Monday, September 19, 2011

Friend Don't Let Friends Use Safari

It is amazing to me how poorly Apple deals with security issues sometimes.   Whenever there is a hack-a-thon someplace, it is always seems that Safari is the first browser broken into first.  

Here is a past example of this happening in an article called, "Hackers Gain Access to Mac OS X in 30 Minutes" in the section titled "Flawed Apples".

"News of this contest comes on the heels of Macs being hit by two viruses and a critical security flaw.  Security experts called the Leap and Inqtana viruses relatively harmless because of their limited scope, but rated the security flaw in Apple's Safari Web browser as critical."

With this latest DigiNotar attack, Apple again is AWOL on fixing Safari when other browsers jumped all over the problem.  Below is from

"While rivals like Google, Microsoft, Mozilla, and Adobe already blocked the DigiNotar digital certificates, Apple was silent on the issue until now, prompting criticism from an analyst earlier this week. In the update, Apple noted that it "does not disclose, discuss, or confirm security issues until a full investigation has occurred and any necessary patches or releases are available."  Apple said its update is available via Software Update preferences or from Apple Downloads.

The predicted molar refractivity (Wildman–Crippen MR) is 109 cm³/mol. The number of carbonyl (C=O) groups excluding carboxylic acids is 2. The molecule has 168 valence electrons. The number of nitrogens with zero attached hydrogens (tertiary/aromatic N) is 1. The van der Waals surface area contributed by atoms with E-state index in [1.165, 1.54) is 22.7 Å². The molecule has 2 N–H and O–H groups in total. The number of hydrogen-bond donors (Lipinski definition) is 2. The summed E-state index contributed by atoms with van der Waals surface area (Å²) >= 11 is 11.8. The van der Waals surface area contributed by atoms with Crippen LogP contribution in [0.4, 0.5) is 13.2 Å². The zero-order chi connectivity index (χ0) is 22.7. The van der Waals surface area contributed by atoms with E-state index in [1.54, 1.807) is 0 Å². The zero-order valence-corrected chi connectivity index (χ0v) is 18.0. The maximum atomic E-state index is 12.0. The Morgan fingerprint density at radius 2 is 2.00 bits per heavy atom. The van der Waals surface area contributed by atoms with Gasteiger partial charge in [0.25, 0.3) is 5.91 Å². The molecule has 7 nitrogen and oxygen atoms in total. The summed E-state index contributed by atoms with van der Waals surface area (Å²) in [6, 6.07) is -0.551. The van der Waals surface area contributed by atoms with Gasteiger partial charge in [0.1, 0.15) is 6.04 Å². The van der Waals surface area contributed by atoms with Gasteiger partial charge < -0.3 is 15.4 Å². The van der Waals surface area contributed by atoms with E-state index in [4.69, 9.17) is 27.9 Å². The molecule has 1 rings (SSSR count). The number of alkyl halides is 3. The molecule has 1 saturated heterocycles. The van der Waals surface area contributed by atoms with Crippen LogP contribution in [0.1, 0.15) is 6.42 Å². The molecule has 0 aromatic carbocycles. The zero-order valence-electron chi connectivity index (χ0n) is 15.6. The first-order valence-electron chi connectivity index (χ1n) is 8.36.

At issue is Netherlands-based DigiNotar, which issues certificates that validate Web sites as legitimate. It recently disclosed that it had been hacked, and an investigation into the effect of the intrusion found that, among other things, the hack possibly compromised the Google accounts of more than 300,000 Iranians.
What this means is that when users in Iran and elsewhere navigated to certain Web sites, they might actually be visiting spoofed sites that stole personal information when users logged in. The fix from Apple and the other firms is intended to make sure you don't stumble upon a fake digital cert and compromise your data.

A hacker known as Comodo Hacker, who got his name thanks to a March hack of Comodo, has also taken credit for the DigiNotar job. He also claims to have accessed GlobalSign, prompting the company to temporarily stop issuing digital certificates."